Submitted by South Sound GREEN
The Thurston Education, Communication and Outreach (ECO) Network’s DEI (diversity, equity and inclusion) Subcommittee is celebrating Black History Month by highlighting stories from pioneering Black researchers, activists, inventors and naturalists in the STEM fields (or BRAIN STEM for short) whose work has pushed us all closer towards a more equitable and sustainable future.
Throughout the month of February, the hashtag #brainstem will be used on social media platforms like Facebook and Instagram as participating Thurston ECO Network organizations share posts about BRAIN STEM Heroes who have overcome great adversity to pursue their passion for learning about the natural world and seeking justice for marginalized communities.
These BRAIN STEM Heroes exhibit the power of community minded science to address the most pressing threats to the health of vulnerable populations. From profiling the “Father of Environmental Justice”, Robert Bullard, who conducted the first studies on environmental racism pertaining to toxic dumping in Black and Brown communities, to Roger Arliner Young’s life in the lab combatting the pressures of sexism and racism, and to Black youth Climate Justice activist Oladosu Adenike fighting against climate catastrophes the world over, these stories demonstrate a wide range of transformative work that Black people have contributed the world of science, yet have not adequately been given credit for. In sharing the accomplishments of these BRAIN STEM Heroes, we hope to reinforce their invaluable role in setting the foundation for entire fields of work in public health, climate science, marine biology, social justice, ethical and moral medical research, human rights, the protection of Earth’s ecosystems and so much more.
BRAIN STEM Speaker
Join in the BRAIN STEM virtual campaign on February 25 at 5:30 p.m. for a salmon talk with local Black biologist Marisa Litz, a Research Scientist at the Department of Fish in Wildlife.
Marisa Litz (she/her) is a BIPOC research scientist in the Fish Program at the Washington Department of Fish and Wildlife (WDFW) and leads the Coast Ecology and Life Cycle Monitoring Unit focused on Pacific salmon and steelhead. Marisa has 15 years of experience studying Pacific salmon ocean ecology and has sailed on several dozen research cruises in the northeastern Pacific, collaborating with researchers from NOAA Fisheries and Oregon State University. She earned a B.A. degree in Anthropology from the University of British Columbia in 1998, B.S. in Marine Science from the University of Maine in 2005, M.S in Fisheries Science at Oregon State University (OSU) in 2008, and Ph.D. in Fisheries Science from OSU in 2017. Marisa’s graduate studies were supported by the NOAA Educational Partnership Program with Minority Serving Institutions. Marisa joined WDFW in 2017 and uses environmental indicators to forecast marine survival of Pacific salmon to help manage fisheries resources. She also oversees research that monitors how climate change affects freshwater production of Pacific salmon and steelhead, and will be discussing this and more at the virtual talk.
To learn more about Marisa’s work visit the check out ResearchGate or Scholar Google.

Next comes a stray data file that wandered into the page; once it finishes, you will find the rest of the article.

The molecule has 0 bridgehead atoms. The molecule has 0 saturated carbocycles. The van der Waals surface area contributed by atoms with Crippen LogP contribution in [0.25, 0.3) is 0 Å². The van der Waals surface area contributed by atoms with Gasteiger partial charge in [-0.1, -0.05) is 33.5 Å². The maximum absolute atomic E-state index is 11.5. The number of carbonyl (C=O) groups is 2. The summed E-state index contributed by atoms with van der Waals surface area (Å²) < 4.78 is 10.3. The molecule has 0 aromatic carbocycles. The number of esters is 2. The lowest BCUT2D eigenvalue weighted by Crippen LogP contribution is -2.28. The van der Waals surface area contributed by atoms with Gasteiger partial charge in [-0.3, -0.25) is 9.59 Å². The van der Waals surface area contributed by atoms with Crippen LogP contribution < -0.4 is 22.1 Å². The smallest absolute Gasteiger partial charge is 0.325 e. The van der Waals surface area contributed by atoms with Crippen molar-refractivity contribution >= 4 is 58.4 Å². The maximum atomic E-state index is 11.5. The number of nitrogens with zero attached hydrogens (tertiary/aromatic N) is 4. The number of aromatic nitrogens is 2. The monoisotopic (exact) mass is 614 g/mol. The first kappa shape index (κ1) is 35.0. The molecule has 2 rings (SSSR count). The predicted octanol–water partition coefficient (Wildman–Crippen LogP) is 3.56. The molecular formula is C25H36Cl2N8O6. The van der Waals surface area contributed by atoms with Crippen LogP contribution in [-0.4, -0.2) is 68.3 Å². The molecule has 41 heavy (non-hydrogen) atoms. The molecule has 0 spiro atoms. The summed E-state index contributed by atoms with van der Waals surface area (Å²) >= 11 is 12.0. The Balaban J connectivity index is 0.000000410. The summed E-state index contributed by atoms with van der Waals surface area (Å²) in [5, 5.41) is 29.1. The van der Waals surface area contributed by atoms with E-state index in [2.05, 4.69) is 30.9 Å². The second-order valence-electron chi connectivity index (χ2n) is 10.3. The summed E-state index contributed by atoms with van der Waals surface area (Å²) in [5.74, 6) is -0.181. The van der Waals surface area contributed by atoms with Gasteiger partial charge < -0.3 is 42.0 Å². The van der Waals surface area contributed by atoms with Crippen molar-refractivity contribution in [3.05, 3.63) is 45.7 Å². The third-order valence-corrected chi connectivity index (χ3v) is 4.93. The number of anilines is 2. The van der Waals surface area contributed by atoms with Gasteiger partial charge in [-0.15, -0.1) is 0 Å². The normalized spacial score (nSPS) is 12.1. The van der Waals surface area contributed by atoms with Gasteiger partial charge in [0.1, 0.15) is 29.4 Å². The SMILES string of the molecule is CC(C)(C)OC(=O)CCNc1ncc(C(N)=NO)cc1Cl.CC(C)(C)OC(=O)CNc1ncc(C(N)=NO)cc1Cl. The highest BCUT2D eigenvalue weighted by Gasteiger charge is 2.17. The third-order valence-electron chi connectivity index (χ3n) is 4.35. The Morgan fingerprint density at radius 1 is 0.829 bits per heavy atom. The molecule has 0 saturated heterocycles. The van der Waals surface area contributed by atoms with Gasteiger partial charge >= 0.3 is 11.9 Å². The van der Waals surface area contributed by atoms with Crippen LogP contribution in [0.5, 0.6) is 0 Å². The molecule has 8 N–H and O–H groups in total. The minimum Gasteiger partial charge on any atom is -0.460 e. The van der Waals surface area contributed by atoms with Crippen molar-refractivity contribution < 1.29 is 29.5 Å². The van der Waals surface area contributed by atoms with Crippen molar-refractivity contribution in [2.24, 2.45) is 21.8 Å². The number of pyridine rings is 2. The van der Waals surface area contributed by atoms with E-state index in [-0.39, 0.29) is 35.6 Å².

Tune in to the Estuarium’s Facebook account to watch the event over livestream. Viewers are encouraged to ask questions in the comments of the livestream, or email their questions in before the event to Elisa@sseacenter.org.
BRAIN STEM Heroes
Below are just a handful of the BRAIN STEM Heroes Thurston ECO Network organizations will be sharing throughout the course of Black History Month. Follow the hashtag #brainstem on Facebook and Instagram to view all of our BRAIN STEM Hero posts.
Wangari Maathai: Nobel Prize Winning Women’s Rights and Environmental Activist
Check out Greenbelt Movement and YouTube to learn more about Wangari Maathai and the Greenbelt Movement.
Robert Bullard: The Father of Environmental Justice
Check out this Grist article and the Dr. Robert Bullard website to learn more about Robert Bullard’s work in Environmental Justice.
Honoring Knowledge Outside of Academia: Why B.R.A.I.N?
By choosing to illuminate these Black pioneers, we can also provide important role models for our marginalized youth. Though many these BRAIN STEM Heroes are known for their amazing accomplishments like awards and degrees, by and large their stories start from a place of simply seeing a problem and resolving to make a positive change. Just like the work of figures like Frederick Douglas and Harriet Tubman who escape slavery and went on to produce revolutionary bodies of work as abolitionists, higher education is not a prerequisite to being capable of making positive change in our communities.
While STEM often denotes an association specifically with higher education, BRAIN STEM extends our reach to those Black individuals who conduct hands-on grassroots work outside of academic spaces, where the history of segregation is still impacting marginalized voices today.
There is no one way to engage with the STEM fields, and the intention of BRAIN STEM is to take into account the diverse ways in which Black people have found themselves interfacing with science, technology, engineering and math in their community-based work.
About the Thurston ECO Network
Thurston ECO Network is a community of education, communication, and outreach professionals committed to working collaboratively to protect and enhance the health and vitality of the Thurston County region. We serve as a resource for professionals, the public, and policymakers for environmental and sustainability issues in Thurston County. We serve the greater community through our programs, partnerships, and technical expertise.
To learn more about the Thurston ECO Network visit the Thurston Eco Network website.